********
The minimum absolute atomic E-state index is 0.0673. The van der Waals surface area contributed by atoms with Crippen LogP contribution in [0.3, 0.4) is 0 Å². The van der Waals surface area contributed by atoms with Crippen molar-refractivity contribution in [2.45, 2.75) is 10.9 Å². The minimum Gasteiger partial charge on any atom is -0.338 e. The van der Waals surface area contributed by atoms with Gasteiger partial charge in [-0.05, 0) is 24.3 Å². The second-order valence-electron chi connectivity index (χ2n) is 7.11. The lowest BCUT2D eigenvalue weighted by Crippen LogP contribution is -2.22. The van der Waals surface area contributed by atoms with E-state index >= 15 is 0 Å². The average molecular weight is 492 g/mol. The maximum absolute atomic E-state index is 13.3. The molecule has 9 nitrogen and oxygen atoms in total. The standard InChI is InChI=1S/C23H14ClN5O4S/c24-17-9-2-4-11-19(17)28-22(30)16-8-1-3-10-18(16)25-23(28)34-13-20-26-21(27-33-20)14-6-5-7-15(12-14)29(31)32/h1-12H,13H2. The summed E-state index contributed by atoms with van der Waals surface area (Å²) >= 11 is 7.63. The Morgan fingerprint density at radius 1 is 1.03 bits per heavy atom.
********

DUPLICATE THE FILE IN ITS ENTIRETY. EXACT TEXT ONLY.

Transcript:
The minimum absolute atomic E-state index is 0.0673. The van der Waals surface area contributed by atoms with Crippen LogP contribution in [0.3, 0.4) is 0 Å². The van der Waals surface area contributed by atoms with Crippen molar-refractivity contribution in [2.45, 2.75) is 10.9 Å². The minimum Gasteiger partial charge on any atom is -0.338 e. The van der Waals surface area contributed by atoms with Gasteiger partial charge in [-0.05, 0) is 24.3 Å². The second-order valence-electron chi connectivity index (χ2n) is 7.11. The lowest BCUT2D eigenvalue weighted by Crippen LogP contribution is -2.22. The van der Waals surface area contributed by atoms with E-state index >= 15 is 0 Å². The average molecular weight is 492 g/mol. The maximum absolute atomic E-state index is 13.3. The molecule has 9 nitrogen and oxygen atoms in total. The standard InChI is InChI=1S/C23H14ClN5O4S/c24-17-9-2-4-11-19(17)28-22(30)16-8-1-3-10-18(16)25-23(28)34-13-20-26-21(27-33-20)14-6-5-7-15(12-14)29(31)32/h1-12H,13H2. The summed E-state index contributed by atoms with van der Waals surface area (Å²) >= 11 is 7.63. The Morgan fingerprint density at radius 1 is 1.03 bits per heavy atom.